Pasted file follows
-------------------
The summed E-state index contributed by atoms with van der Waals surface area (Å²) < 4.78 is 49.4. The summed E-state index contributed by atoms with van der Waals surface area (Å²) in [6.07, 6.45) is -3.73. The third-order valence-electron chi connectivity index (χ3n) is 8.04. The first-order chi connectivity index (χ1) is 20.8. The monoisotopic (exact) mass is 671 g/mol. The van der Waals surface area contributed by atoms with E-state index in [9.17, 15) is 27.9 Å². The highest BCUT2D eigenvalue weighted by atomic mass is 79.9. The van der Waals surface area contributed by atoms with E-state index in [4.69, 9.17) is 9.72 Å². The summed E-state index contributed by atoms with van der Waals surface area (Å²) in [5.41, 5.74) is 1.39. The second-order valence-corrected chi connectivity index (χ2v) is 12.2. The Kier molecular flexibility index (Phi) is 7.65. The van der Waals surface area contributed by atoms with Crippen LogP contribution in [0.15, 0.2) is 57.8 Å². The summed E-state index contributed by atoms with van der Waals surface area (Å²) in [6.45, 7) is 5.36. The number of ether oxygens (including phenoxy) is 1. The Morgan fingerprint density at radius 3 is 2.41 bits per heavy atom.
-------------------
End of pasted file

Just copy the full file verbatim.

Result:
The summed E-state index contributed by atoms with van der Waals surface area (Å²) < 4.78 is 49.4. The summed E-state index contributed by atoms with van der Waals surface area (Å²) in [6.07, 6.45) is -3.73. The third-order valence-electron chi connectivity index (χ3n) is 8.04. The first-order chi connectivity index (χ1) is 20.8. The monoisotopic (exact) mass is 671 g/mol. The van der Waals surface area contributed by atoms with E-state index in [9.17, 15) is 27.9 Å². The highest BCUT2D eigenvalue weighted by atomic mass is 79.9. The van der Waals surface area contributed by atoms with E-state index in [4.69, 9.17) is 9.72 Å². The summed E-state index contributed by atoms with van der Waals surface area (Å²) in [5.41, 5.74) is 1.39. The second-order valence-corrected chi connectivity index (χ2v) is 12.2. The Kier molecular flexibility index (Phi) is 7.65. The van der Waals surface area contributed by atoms with Crippen LogP contribution in [0.15, 0.2) is 57.8 Å². The summed E-state index contributed by atoms with van der Waals surface area (Å²) in [6.45, 7) is 5.36. The number of ether oxygens (including phenoxy) is 1. The Morgan fingerprint density at radius 3 is 2.41 bits per heavy atom.